UN human rights commissioner criticised over planned Xinjiang visit

A group of 40 politicians from 18 countries have told the UN high commissioner for human rights that she risks causing lasting damage to the credibility of her office if she goes ahead with a visit to China’s Xinjiang region next week.

Michelle Bachelet is scheduled to visit Kashgar and Ürümqi in Xinjiang during her trip, which starts on Monday. Human rights organisations say China has forced an estimated 1 million or more people into internment camps and prisons in the region. The US and a number of other western countries have described China’s treatment of the Uyghur minority living there as genocidal, a charge Beijing calls the “lie of the century”.

In a statement seen by the Guardian before its publication, the politicians from the InterParliamentary Alliance on China (Ipac) accused Beijing of organising a “Potemkin-style tour”. In particular, they said they feared the government would use the cover of coronavirus restrictions to prevent the visit from being as free as it needed to be.

The group includes six politicians under Chinese government sanctions, including Reinhard Bütikofer, the German Green MEP and chair of the European parliament’s China delegation; Helena Kennedy, the Labour peer; and Iain Duncan Smith, the former Conservative party leader.

The politicians highlighted the UN terms of reference for such visits, which specify that the commissioner should be given freedom of movement, conversations with people active in civil society and confidential and unsupervised access to witnesses, all of which could be undermined by China’s crackdown in the region and its Covid-19 restrictions.

As such, they said, it was hard to envisage a scenario where a meaningful visit could be achieved.

Bachelet has demanded unfettered access on what will be the first visit to China by a human rights chief since 2005. It follows intense negotiations with the Chinese government lasting months over the terms of her access.

Rights groups have cautioned that the terms of the visit have not been disclosed and voiced concern that Chinese authorities, who have always said they were only interested in a “friendly visit”, could manipulate the trip.

Alleged human rights abuses in the Xinjiang Uyghur autonomous region include forced labour, forced sterilisation and the arbitrary detention of at least a million Uyghur Muslims. Beijing has vehemently denied all these allegations and blamed “anti-China forces” for stoking controversy.

Ipac said: “The scale and severity of the persecution of Uyghurs and other minorities is exceptionally well documented. Indeed, the high commissioner herself has prepared a report into the situation which remains unpublished, despite assurances in December 2021 that it would be released ‘within a few weeks’. The stakes are therefore very high.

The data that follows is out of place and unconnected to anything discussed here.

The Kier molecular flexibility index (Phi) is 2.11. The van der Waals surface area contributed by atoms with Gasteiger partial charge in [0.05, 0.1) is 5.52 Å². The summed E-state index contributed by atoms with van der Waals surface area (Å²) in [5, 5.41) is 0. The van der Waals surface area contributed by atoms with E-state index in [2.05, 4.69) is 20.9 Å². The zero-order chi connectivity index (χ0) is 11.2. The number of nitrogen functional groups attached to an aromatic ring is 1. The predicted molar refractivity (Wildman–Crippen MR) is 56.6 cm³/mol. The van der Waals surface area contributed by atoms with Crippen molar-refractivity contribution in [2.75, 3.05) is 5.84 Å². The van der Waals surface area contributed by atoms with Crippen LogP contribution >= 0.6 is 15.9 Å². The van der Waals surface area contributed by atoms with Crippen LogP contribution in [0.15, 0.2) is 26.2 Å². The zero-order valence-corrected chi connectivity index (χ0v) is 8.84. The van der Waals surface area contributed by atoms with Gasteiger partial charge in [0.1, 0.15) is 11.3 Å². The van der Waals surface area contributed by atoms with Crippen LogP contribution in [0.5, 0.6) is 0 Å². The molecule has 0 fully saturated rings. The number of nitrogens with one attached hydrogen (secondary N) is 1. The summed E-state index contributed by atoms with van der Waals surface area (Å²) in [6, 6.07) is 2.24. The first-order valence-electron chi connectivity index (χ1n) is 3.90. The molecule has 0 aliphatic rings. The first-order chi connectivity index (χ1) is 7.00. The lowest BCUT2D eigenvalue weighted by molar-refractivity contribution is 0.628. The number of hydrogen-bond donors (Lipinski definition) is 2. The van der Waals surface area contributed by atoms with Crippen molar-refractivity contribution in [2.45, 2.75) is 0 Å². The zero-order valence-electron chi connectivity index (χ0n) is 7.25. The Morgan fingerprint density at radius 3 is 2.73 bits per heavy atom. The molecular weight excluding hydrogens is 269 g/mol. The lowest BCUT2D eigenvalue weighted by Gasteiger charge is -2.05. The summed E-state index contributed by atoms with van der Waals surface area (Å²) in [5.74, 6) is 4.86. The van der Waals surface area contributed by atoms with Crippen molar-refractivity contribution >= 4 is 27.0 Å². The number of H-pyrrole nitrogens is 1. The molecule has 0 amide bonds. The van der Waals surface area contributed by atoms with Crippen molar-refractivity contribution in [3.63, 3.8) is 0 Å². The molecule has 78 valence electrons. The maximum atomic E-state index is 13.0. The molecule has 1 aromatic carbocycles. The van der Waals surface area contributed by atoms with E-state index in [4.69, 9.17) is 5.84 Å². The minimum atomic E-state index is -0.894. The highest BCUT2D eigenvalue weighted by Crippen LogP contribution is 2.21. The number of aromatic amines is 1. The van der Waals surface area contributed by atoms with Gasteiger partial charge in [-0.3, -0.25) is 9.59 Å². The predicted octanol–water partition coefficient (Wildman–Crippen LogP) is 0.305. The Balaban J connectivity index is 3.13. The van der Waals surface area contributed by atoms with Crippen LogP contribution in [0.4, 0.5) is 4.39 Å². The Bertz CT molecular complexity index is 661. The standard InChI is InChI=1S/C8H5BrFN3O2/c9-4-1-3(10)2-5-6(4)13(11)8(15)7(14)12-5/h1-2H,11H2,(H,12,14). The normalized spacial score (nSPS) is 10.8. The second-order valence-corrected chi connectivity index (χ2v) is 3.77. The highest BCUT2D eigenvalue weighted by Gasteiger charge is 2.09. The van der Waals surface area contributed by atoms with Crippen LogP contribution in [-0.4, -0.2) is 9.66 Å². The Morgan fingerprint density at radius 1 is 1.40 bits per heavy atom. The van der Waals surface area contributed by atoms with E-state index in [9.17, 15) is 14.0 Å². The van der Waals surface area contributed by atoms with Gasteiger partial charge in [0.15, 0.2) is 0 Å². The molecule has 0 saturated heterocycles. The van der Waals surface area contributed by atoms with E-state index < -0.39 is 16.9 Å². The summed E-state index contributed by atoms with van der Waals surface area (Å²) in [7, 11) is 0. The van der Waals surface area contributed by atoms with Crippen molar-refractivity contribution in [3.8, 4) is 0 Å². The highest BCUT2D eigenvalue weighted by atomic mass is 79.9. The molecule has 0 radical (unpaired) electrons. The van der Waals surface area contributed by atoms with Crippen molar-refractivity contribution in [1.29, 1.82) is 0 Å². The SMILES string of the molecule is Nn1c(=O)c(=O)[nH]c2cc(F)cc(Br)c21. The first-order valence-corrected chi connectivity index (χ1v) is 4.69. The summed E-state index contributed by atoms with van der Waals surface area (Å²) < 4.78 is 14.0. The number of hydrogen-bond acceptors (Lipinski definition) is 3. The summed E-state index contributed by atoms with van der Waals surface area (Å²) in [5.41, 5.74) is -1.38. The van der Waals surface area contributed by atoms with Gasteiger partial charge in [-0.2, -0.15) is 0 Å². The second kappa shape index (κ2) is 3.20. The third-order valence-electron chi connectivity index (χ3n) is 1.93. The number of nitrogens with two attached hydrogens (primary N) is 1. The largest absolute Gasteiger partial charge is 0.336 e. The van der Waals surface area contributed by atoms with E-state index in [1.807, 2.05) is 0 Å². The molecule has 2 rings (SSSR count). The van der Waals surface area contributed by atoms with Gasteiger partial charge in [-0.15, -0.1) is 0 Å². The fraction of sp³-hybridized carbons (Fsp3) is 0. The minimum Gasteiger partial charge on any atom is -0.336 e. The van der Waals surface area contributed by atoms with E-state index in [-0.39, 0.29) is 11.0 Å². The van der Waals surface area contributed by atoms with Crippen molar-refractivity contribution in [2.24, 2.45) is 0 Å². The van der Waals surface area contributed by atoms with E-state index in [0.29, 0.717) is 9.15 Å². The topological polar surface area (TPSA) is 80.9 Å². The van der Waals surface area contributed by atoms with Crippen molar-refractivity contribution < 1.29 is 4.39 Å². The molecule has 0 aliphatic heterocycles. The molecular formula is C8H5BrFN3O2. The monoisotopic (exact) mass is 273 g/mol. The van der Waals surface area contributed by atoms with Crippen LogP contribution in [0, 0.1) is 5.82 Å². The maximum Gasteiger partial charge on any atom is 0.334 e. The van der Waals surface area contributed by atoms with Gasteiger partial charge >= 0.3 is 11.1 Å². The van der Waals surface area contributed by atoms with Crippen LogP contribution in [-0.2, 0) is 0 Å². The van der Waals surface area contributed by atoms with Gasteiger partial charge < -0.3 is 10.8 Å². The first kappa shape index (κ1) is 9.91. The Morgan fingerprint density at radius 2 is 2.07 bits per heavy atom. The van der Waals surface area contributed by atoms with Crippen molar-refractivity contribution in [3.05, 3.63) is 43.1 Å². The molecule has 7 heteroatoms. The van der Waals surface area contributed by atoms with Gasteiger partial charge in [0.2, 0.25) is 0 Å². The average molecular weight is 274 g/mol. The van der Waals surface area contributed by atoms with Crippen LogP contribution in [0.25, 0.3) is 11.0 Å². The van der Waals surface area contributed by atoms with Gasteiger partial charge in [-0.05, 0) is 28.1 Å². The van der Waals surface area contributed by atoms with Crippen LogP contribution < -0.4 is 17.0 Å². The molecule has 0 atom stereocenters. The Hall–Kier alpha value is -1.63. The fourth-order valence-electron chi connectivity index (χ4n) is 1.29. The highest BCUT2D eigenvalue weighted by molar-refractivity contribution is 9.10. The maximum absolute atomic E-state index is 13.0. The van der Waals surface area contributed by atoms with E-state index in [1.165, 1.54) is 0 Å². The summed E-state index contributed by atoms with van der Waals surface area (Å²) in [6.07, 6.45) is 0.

“Should the high commissioner fail to obtain the necessary access for a meaningful investigation, the credibility of the office could suffer lasting damage, and the ability for the UNHCHR to secure meaningful future investigations may well be compromised. Covid restrictions must not be deployed as a reason to excuse the PRC [People’s Republic of China] for failing to allow a meaningful investigation.”

Activists say China has violated human rights “on a scope and scale unimaginable” since the then UN human rights commissioner, Louise Arbour, visited more than a decade ago.

“[This is] partly because there is no fear of accountability,” said Sophie Richardson, China director at Human Rights Watch. “The high commissioner needs to work to end, not enable, that perception.”

According to Bachelet’s official schedule, she will meet civil society organisations, business representatives and academics in China. She will also deliver a lecture to students at Guangzhou University.

An advance team was sent to China late last month and completed a lengthy quarantine in the country, which is in the midst of another coronavirus outbreak. Bachelet will not need to quarantine upon arrival. Her office said she would not travel to Beijing because of Covid-19 restrictions. At the end of her mission a statement will be issued, and she is scheduled to hold a press conference on 28 May. No international journalists will be allowed to travel with her.

Bachelet’s trip will be closely followed by Beijing as well as by the international community. Last week, in a report to Congress, the US state department outlined plans to intensify pressure on China to end what it called “horrific abuses” of Uyghur and other minority ethnic people in Xinjiang.

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